BUSINESS AND ECONOMY
There are a couple of recorded confessions by a teenage Romelu Lukaku – during his first stint with Chelsea – that say plenty about his character. After Chelsea won the FA Cup in 2012, Lukaku refused to celebrate with the trophy because he hadn’t really contributed to the win – with just one substitute appearance in the campaign. “When (Salomon) Kalou put the cup on my lap in the bus, I asked him to take it away immediately. I didn’t want to touch it,” Lukaku is quoted as saying. Same story a fortnight later too, after Chelsea won their maiden Champions League in Munich. When asked “why”, the Belgian told BBC: “It wasn’t me, but my team that won.”
Over the next many years, Lukaku would go on to cop massive amounts of criticism for all kinds of unwarranted stuff. Not just for his attitude and size (Gary Neville infamously called him “overweight and unprofessional”) but also over his race (Lukaku wrote in The Player’s Tribune about how, when things weren’t going well, he was always “the Belgian striker of Congolese descent”). But what ostensibly stung more than disparaging remarks was the fact that Lukaku had gone trophyless since leaving Anderlecht as a kid – despite playing for many great football clubs and a great country.
Until May this year, that is. Lukaku’s 24 goals in the Serie A (only Juventus’s Cristiano Ronaldo scored more) earned Inter Milan their first title in 11 years and was the Belgian’s first trophy as an adult. But the Scudetto did more than just end Lukaku’s title drought, it broke Juventus’s nine-season stranglehold on the league. A genuine challenger to the throne also ended up inspiring neighbours AC Milan and Atalanta to take aim at the giants as well (and both finished above Juventus), which only made the club scene in Italy eminently more exciting.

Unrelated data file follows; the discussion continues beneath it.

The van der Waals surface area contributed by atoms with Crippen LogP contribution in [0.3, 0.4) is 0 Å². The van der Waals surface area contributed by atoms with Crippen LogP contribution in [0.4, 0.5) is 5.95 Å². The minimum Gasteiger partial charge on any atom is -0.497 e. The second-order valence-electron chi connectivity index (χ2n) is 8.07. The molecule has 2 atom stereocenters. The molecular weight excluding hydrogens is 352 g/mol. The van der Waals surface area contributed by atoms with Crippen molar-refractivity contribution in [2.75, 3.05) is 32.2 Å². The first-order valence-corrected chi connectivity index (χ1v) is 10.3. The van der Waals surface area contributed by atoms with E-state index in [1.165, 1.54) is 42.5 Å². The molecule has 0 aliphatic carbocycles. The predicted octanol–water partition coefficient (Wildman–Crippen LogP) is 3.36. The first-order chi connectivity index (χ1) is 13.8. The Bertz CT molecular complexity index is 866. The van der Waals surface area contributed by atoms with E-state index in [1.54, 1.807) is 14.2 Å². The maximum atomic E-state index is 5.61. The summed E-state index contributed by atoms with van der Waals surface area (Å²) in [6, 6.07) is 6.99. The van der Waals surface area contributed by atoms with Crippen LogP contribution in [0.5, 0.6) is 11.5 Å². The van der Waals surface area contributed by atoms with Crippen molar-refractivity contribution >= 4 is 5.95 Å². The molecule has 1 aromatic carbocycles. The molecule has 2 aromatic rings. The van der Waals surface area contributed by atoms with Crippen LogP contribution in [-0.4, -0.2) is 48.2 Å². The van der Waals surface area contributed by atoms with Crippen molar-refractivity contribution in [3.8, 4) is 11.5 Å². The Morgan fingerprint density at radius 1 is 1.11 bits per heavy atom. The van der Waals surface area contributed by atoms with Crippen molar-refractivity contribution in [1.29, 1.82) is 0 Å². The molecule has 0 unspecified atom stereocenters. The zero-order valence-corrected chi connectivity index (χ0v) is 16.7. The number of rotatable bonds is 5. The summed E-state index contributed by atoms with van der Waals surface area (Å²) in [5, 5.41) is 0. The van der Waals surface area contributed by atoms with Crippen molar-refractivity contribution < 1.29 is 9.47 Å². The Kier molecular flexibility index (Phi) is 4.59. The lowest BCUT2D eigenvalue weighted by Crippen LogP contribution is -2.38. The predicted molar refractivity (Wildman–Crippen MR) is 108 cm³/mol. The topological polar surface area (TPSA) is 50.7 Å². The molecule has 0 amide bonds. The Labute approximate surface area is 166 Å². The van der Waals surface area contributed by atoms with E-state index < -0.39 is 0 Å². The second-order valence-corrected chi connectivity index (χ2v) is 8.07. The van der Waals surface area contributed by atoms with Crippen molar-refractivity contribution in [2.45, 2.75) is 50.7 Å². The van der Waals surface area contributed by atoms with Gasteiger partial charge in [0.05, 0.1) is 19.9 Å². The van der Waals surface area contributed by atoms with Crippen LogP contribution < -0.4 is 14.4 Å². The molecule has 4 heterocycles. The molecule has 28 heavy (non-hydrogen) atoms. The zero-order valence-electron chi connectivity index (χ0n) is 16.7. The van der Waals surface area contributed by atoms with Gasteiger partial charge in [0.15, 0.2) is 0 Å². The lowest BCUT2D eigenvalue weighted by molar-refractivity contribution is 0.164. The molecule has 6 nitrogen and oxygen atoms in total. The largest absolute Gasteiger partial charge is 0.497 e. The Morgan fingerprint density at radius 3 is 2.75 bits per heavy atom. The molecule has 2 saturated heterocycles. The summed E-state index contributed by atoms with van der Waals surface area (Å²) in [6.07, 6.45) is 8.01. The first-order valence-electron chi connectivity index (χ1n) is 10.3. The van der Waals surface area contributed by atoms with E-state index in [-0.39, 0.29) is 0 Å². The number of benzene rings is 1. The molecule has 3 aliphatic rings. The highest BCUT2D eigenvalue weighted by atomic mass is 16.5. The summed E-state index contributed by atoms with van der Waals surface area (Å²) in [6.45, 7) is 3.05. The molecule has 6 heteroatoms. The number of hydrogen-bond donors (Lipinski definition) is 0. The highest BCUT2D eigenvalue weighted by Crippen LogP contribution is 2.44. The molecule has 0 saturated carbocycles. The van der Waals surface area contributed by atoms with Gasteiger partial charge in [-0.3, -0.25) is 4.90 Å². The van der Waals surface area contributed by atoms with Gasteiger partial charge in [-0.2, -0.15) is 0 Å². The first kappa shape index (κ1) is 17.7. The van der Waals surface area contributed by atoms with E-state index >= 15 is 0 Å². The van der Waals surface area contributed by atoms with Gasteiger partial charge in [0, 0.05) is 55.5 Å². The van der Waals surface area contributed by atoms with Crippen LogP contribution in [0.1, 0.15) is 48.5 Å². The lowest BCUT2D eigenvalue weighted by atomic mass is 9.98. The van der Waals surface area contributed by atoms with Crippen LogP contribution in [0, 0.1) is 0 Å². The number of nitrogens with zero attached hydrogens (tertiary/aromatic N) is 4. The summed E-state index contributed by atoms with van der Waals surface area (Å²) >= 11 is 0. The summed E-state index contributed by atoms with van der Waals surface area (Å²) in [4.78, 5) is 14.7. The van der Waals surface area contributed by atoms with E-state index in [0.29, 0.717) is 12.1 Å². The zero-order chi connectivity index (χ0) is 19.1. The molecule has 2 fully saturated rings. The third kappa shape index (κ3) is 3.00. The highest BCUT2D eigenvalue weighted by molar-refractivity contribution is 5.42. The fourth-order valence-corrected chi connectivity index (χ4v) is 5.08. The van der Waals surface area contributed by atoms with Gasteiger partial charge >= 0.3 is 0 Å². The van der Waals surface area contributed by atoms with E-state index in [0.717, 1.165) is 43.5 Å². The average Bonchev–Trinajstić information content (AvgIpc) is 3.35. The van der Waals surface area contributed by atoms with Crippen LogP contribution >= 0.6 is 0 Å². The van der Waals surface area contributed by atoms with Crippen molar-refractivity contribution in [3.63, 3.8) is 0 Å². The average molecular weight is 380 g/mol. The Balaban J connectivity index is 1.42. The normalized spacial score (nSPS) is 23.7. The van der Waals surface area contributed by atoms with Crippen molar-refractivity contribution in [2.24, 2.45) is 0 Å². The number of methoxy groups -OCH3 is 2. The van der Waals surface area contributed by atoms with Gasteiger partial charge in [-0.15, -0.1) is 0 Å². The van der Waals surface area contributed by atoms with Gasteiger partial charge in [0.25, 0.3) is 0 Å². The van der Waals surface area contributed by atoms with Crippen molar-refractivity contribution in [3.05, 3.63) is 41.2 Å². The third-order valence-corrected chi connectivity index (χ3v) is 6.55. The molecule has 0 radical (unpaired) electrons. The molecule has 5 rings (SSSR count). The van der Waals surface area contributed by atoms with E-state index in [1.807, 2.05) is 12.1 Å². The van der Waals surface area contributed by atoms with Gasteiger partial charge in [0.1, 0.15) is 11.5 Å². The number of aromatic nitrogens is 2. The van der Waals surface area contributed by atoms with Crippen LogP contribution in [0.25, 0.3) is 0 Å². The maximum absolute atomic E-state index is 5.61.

That revival of Italian club football has had a tremendous impact on the ongoing European Championship. Not only is Ronaldo still topping the Golden Boot race with 5 goals, but also out of the remaining eight countries, half have Serie A players as their leading goal-scorers (or joint leading scorer). Belgium (Inter’s Lukaku), Spain (Juventus’s Alvaro Morata), Denmark (Atalanta’s Joakim Maehle) and Italy of course, with all their tournament-scorers in Ciro Immobile (Lazio), Manuel Locatelli (Sassuolo), Federico Chiesa (Juventus), Lorenzo Insigne (Napoli) and Matteo Pessina (Atalanta) playing at home.
Atalanta alone can be a good measure of Serie A’s impact on Euro 2020, with four players from their ranks finding the back of the net for different countries. That is just one less player than Manchester City’s goalscorers in this tournament. Not bad then for a club that was in the second division of Italian football as recently as 2011.
But before a squad studded with players from resurrected Serie A clubs can fully revive the Azzurri they have to get past the best that Italian club football has to offer in Lukaku. He may cut a lone figure of greatness in a Belgian squad that could lose Eden Hazard and Kevin de Bruyne to injuries in the quarter-final, but don’t underestimate Lukaku’s hunger – especially after the Scudetto whet his appetite.
“It was important for me to start winning trophies,” said Lukaku before Belgium’s first knockout match, against Portugal. “The Serie A title with Inter gave me motivation and now I also want to win with the Red Devils too.’’
With Red Devils Manchester United, Lukaku spent two excruciating and trophyless seasons of having his class questioned. But for Red Devils as in ‘Diables Rouges’, or Belgium, he is admittedly as good as it gets. Lukaku said so himself last week when he deadpanned: “Well, now I’m world-class too.”